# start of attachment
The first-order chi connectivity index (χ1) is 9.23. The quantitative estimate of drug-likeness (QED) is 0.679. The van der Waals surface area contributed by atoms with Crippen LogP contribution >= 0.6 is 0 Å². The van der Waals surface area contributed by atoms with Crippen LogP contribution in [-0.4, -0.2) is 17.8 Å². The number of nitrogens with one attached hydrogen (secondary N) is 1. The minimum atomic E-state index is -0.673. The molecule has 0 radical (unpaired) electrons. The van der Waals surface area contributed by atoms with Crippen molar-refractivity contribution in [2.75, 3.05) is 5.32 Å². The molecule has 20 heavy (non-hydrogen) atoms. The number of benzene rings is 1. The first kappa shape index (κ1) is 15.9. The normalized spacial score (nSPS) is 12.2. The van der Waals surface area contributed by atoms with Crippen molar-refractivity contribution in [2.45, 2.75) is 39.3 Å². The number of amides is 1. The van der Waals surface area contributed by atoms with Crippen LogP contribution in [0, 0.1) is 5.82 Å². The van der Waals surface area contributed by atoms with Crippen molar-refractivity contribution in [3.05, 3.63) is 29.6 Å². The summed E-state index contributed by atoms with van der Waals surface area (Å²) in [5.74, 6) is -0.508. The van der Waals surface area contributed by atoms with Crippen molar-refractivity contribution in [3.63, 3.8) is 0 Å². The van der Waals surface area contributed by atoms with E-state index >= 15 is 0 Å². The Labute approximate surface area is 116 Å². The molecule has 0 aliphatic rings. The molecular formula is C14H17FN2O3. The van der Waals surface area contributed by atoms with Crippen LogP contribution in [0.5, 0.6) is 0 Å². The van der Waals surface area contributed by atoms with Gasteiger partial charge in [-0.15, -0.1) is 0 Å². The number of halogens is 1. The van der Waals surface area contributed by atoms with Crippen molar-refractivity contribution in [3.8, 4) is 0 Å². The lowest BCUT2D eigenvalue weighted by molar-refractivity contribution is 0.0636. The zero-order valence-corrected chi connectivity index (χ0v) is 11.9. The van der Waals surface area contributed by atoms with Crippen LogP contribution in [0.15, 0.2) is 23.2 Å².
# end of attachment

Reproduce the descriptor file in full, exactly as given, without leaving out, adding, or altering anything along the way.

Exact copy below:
The first-order chi connectivity index (χ1) is 9.23. The quantitative estimate of drug-likeness (QED) is 0.679. The van der Waals surface area contributed by atoms with Crippen LogP contribution >= 0.6 is 0 Å². The van der Waals surface area contributed by atoms with Crippen LogP contribution in [-0.4, -0.2) is 17.8 Å². The number of nitrogens with one attached hydrogen (secondary N) is 1. The minimum atomic E-state index is -0.673. The molecule has 0 radical (unpaired) electrons. The van der Waals surface area contributed by atoms with Crippen molar-refractivity contribution in [2.75, 3.05) is 5.32 Å². The molecule has 20 heavy (non-hydrogen) atoms. The number of benzene rings is 1. The first kappa shape index (κ1) is 15.9. The normalized spacial score (nSPS) is 12.2. The van der Waals surface area contributed by atoms with Crippen molar-refractivity contribution in [2.45, 2.75) is 39.3 Å². The number of amides is 1. The van der Waals surface area contributed by atoms with Crippen LogP contribution in [0, 0.1) is 5.82 Å². The van der Waals surface area contributed by atoms with Crippen molar-refractivity contribution in [3.05, 3.63) is 29.6 Å². The summed E-state index contributed by atoms with van der Waals surface area (Å²) in [5.74, 6) is -0.508. The van der Waals surface area contributed by atoms with Crippen molar-refractivity contribution in [3.63, 3.8) is 0 Å². The van der Waals surface area contributed by atoms with E-state index >= 15 is 0 Å². The Labute approximate surface area is 116 Å². The molecule has 0 aliphatic rings. The molecular formula is C14H17FN2O3. The van der Waals surface area contributed by atoms with Crippen LogP contribution in [0.5, 0.6) is 0 Å². The van der Waals surface area contributed by atoms with Gasteiger partial charge in [-0.15, -0.1) is 0 Å². The number of halogens is 1. The van der Waals surface area contributed by atoms with Crippen molar-refractivity contribution in [3.8, 4) is 0 Å². The lowest BCUT2D eigenvalue weighted by molar-refractivity contribution is 0.0636. The zero-order valence-corrected chi connectivity index (χ0v) is 11.9. The van der Waals surface area contributed by atoms with Crippen LogP contribution in [0.15, 0.2) is 23.2 Å².